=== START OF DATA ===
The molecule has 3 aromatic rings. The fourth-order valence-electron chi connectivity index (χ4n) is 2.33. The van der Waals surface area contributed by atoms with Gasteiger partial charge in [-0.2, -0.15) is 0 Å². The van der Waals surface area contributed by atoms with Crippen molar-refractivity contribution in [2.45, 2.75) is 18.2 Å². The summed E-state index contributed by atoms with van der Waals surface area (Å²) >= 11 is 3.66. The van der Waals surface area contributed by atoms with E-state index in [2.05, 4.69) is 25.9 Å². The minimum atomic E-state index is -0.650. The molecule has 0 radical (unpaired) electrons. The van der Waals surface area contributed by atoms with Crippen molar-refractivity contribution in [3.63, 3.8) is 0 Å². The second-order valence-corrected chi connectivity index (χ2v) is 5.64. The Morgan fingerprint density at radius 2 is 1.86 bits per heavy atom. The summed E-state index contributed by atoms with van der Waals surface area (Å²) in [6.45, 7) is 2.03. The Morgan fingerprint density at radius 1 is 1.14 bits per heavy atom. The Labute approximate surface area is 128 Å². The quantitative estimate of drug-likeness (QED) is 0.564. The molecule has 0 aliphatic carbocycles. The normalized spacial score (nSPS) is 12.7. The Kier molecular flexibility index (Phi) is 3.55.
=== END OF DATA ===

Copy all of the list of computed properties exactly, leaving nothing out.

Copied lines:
The molecule has 3 aromatic rings. The fourth-order valence-electron chi connectivity index (χ4n) is 2.33. The van der Waals surface area contributed by atoms with Gasteiger partial charge in [-0.2, -0.15) is 0 Å². The van der Waals surface area contributed by atoms with Crippen molar-refractivity contribution in [2.45, 2.75) is 18.2 Å². The summed E-state index contributed by atoms with van der Waals surface area (Å²) >= 11 is 3.66. The van der Waals surface area contributed by atoms with E-state index in [2.05, 4.69) is 25.9 Å². The minimum atomic E-state index is -0.650. The molecule has 0 radical (unpaired) electrons. The van der Waals surface area contributed by atoms with Crippen molar-refractivity contribution in [3.63, 3.8) is 0 Å². The second-order valence-corrected chi connectivity index (χ2v) is 5.64. The Morgan fingerprint density at radius 2 is 1.86 bits per heavy atom. The summed E-state index contributed by atoms with van der Waals surface area (Å²) in [6.45, 7) is 2.03. The Morgan fingerprint density at radius 1 is 1.14 bits per heavy atom. The Labute approximate surface area is 128 Å². The quantitative estimate of drug-likeness (QED) is 0.564. The molecule has 0 aliphatic carbocycles. The normalized spacial score (nSPS) is 12.7. The Kier molecular flexibility index (Phi) is 3.55.